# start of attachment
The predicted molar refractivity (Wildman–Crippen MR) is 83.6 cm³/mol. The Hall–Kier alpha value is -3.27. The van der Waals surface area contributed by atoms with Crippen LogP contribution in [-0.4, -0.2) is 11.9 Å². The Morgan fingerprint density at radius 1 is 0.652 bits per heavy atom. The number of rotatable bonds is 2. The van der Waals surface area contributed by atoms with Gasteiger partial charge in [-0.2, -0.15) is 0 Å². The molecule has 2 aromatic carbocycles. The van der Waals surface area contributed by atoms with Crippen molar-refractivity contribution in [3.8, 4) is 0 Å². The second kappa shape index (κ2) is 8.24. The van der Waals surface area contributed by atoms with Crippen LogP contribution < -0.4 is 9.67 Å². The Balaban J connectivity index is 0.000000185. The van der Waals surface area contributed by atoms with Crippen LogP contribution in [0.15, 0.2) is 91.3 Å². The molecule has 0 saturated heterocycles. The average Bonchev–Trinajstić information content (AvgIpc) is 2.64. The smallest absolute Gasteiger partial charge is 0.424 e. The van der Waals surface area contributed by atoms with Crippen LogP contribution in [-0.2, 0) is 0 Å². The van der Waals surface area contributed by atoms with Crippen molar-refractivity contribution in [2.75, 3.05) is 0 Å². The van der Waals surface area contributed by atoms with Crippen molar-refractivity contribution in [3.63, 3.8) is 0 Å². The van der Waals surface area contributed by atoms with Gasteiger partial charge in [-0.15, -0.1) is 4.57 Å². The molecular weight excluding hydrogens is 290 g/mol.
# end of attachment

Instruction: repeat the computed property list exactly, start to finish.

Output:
The predicted molar refractivity (Wildman–Crippen MR) is 83.6 cm³/mol. The Hall–Kier alpha value is -3.27. The van der Waals surface area contributed by atoms with Crippen LogP contribution in [-0.4, -0.2) is 11.9 Å². The Morgan fingerprint density at radius 1 is 0.652 bits per heavy atom. The number of rotatable bonds is 2. The van der Waals surface area contributed by atoms with Gasteiger partial charge in [-0.2, -0.15) is 0 Å². The molecule has 2 aromatic carbocycles. The van der Waals surface area contributed by atoms with Crippen molar-refractivity contribution in [3.8, 4) is 0 Å². The second kappa shape index (κ2) is 8.24. The van der Waals surface area contributed by atoms with Crippen LogP contribution < -0.4 is 9.67 Å². The Balaban J connectivity index is 0.000000185. The van der Waals surface area contributed by atoms with Crippen LogP contribution in [0.15, 0.2) is 91.3 Å². The molecule has 0 saturated heterocycles. The average Bonchev–Trinajstić information content (AvgIpc) is 2.64. The smallest absolute Gasteiger partial charge is 0.424 e. The van der Waals surface area contributed by atoms with Crippen LogP contribution in [-0.2, 0) is 0 Å². The van der Waals surface area contributed by atoms with Crippen molar-refractivity contribution in [2.75, 3.05) is 0 Å². The van der Waals surface area contributed by atoms with Crippen molar-refractivity contribution in [3.63, 3.8) is 0 Å². The van der Waals surface area contributed by atoms with Gasteiger partial charge in [-0.15, -0.1) is 4.57 Å². The molecular weight excluding hydrogens is 290 g/mol.